Chapter 12 Psychological Disorders. What is Normal?. Psychopathology: Scientific study of mental, emotional, and behavioral disorders Subjective Discomfort: Feelings of discomfort, unhappiness, or emotional distress
Chapter 12Psychological Disorders
FIGURE 12.1 The number of people displaying a personal characteristic may help define what is statistically abnormal.
FIGURE 12.11 A combination of vulnerability and stress may produce psychological problems. The top bar shows low vulnerability and low stress. The result? No problem. The same is true of the next bar down, where low vulnerability is combined with moderate stress. Even high vulnerability (third bar) may not lead to problems if stress levels remain low. However, when high vulnerability combines with moderate or high stress (bottom two bars) the person “crosses the line” and suffers from psychopathology.
FIGURE 12.4 (left) “Glove” anesthesia is a conversion reaction involving loss of feeling in areas of the hand that would be covered by a glove (a). If the anesthesia were physically caused, it would follow the pattern shown in (b). (right) To test for organic paralysis of the arm, an examiner can suddenly extend the arm, stretching the muscles. A conversion reaction is indicated if the arm pulls back involuntarily.
FIGURE 12.7 Lifetime risk of developing schizophrenia is associated with how closely a person is genetically related to a schizophrenic person. A shared environment also increases the risk.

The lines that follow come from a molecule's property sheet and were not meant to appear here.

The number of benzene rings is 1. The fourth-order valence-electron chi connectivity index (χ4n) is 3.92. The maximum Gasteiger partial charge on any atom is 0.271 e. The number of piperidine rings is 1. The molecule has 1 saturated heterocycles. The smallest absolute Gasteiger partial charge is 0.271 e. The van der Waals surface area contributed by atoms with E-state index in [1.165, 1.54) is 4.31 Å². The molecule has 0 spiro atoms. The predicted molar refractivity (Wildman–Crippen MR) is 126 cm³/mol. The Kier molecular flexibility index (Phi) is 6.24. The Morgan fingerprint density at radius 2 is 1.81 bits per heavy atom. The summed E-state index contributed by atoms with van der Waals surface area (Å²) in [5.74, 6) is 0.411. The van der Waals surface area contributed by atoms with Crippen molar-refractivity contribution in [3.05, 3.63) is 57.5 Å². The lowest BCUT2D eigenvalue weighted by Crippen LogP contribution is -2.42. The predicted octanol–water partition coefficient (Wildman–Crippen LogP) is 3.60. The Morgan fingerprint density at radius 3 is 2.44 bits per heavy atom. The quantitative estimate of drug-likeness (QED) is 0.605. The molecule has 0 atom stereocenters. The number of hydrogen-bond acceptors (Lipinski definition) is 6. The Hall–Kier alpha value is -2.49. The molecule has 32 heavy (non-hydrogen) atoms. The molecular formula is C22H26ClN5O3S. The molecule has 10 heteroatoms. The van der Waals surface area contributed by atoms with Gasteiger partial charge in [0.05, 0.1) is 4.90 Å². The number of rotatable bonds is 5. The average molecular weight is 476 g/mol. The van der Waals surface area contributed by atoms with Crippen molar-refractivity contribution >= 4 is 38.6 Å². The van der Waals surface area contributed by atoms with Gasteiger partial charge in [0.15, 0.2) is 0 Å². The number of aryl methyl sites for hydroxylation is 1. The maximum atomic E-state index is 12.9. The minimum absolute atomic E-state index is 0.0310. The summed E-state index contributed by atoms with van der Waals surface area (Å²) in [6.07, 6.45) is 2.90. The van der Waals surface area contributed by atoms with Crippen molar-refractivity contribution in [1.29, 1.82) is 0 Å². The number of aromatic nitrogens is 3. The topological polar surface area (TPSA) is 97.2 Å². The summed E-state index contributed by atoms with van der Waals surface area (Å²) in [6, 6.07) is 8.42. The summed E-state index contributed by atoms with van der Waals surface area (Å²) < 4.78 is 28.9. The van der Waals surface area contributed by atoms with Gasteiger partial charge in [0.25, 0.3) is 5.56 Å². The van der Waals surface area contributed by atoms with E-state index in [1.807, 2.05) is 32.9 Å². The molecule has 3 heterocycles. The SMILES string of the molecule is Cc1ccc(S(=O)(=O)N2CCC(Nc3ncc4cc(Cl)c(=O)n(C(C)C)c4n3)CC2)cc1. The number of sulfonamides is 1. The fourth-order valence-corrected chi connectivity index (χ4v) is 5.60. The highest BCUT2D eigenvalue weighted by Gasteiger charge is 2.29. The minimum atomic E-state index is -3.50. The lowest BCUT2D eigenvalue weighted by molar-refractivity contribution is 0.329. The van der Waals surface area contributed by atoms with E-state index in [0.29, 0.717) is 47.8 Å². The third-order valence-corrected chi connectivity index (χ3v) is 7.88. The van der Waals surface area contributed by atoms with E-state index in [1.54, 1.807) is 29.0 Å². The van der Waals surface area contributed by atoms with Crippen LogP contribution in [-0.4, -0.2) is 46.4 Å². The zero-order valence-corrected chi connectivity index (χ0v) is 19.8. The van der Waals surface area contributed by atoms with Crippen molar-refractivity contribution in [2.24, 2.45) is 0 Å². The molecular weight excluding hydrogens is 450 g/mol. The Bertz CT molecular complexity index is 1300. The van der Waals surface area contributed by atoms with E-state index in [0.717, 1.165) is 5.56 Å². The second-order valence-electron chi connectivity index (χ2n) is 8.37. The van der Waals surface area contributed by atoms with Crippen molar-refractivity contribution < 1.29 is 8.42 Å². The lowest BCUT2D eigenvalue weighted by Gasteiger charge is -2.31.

FIGURE 12.8 Dopamine normally crosses the synapse between two neurons, activating the second cell. Antipsychotic drugs bind to the same receptor sites as dopamine does, blocking its action. In people suffering from schizophrenia, a reduction in dopamine activity can quiet a person’s agitation and psychotic symptoms.
FIGURE 12.12 Seasonal affective disorder appears to be related to reduced exposure to daylight during the winter. SAD affects 1 to 2 percent of Florida’s population, about 6 percent of the people living in Maryland and New York City, and nearly 10 percent of the residents of New Hampshire and Alaska
FIGURE 12.14 Adolescent suicide rates vary for different racial and ethnic groups. Higher rates occur among whites than among non-whites. White male adolescents run the highest risk of suicide. Considering gender alone, it is apparent that more male than female adolescents commit suicide. This is the same as the pattern observed for adults.
FIGURE 12.15 Suicidal behavior usually progresses from suicidal thoughts, to threats, to attempts. A person is unlikely to make an attempt without first making threats. Thus, suicide threats should be taken seriously